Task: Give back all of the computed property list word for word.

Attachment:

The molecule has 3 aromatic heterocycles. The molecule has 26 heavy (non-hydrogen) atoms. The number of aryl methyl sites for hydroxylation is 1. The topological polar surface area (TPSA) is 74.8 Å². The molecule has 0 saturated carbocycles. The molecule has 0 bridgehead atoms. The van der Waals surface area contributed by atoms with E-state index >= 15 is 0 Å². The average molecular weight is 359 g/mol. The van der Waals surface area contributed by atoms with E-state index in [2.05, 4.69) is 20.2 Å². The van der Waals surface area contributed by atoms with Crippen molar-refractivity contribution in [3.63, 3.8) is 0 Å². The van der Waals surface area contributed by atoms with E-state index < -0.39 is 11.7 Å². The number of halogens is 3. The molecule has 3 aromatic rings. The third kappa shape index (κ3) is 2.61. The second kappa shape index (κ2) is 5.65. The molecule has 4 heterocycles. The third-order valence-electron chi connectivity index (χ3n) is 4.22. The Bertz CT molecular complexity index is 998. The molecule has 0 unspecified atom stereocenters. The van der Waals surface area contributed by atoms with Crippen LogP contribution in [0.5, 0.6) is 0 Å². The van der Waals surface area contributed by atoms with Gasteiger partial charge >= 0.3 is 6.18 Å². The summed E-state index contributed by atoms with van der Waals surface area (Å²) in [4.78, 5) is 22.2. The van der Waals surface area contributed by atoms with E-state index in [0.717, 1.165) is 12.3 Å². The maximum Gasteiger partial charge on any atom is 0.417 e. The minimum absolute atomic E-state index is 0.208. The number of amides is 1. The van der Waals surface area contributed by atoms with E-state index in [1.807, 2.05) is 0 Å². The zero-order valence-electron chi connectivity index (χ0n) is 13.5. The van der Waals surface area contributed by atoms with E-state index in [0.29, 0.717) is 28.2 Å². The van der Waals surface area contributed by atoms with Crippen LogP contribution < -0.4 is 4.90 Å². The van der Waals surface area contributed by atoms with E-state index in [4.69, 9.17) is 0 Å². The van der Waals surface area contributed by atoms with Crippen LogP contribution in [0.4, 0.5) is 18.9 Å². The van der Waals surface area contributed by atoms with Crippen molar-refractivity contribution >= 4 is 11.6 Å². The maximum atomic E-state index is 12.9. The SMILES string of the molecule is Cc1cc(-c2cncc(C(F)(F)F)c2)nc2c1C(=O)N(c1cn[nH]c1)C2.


The molecule has 3 aromatic heterocycles. The molecule has 26 heavy (non-hydrogen) atoms. The number of aryl methyl sites for hydroxylation is 1. The topological polar surface area (TPSA) is 74.8 Å². The molecule has 0 saturated carbocycles. The molecule has 0 bridgehead atoms. The van der Waals surface area contributed by atoms with E-state index >= 15 is 0 Å². The average molecular weight is 359 g/mol. The van der Waals surface area contributed by atoms with E-state index in [2.05, 4.69) is 20.2 Å². The van der Waals surface area contributed by atoms with Crippen molar-refractivity contribution in [3.63, 3.8) is 0 Å². The van der Waals surface area contributed by atoms with E-state index < -0.39 is 11.7 Å². The number of halogens is 3. The molecule has 3 aromatic rings. The third kappa shape index (κ3) is 2.61. The second kappa shape index (κ2) is 5.65. The molecule has 4 heterocycles. The third-order valence-electron chi connectivity index (χ3n) is 4.22. The Bertz CT molecular complexity index is 998. The molecule has 0 unspecified atom stereocenters. The van der Waals surface area contributed by atoms with Crippen LogP contribution in [0.5, 0.6) is 0 Å². The van der Waals surface area contributed by atoms with Gasteiger partial charge >= 0.3 is 6.18 Å². The summed E-state index contributed by atoms with van der Waals surface area (Å²) in [4.78, 5) is 22.2. The van der Waals surface area contributed by atoms with E-state index in [0.717, 1.165) is 12.3 Å². The maximum Gasteiger partial charge on any atom is 0.417 e. The minimum absolute atomic E-state index is 0.208. The number of amides is 1. The van der Waals surface area contributed by atoms with E-state index in [1.807, 2.05) is 0 Å². The zero-order valence-electron chi connectivity index (χ0n) is 13.5. The van der Waals surface area contributed by atoms with E-state index in [0.29, 0.717) is 28.2 Å². The van der Waals surface area contributed by atoms with Crippen LogP contribution < -0.4 is 4.90 Å². The van der Waals surface area contributed by atoms with E-state index in [4.69, 9.17) is 0 Å². The van der Waals surface area contributed by atoms with Crippen LogP contribution in [0.4, 0.5) is 18.9 Å². The van der Waals surface area contributed by atoms with Crippen molar-refractivity contribution >= 4 is 11.6 Å². The maximum atomic E-state index is 12.9. The SMILES string of the molecule is Cc1cc(-c2cncc(C(F)(F)F)c2)nc2c1C(=O)N(c1cn[nH]c1)C2.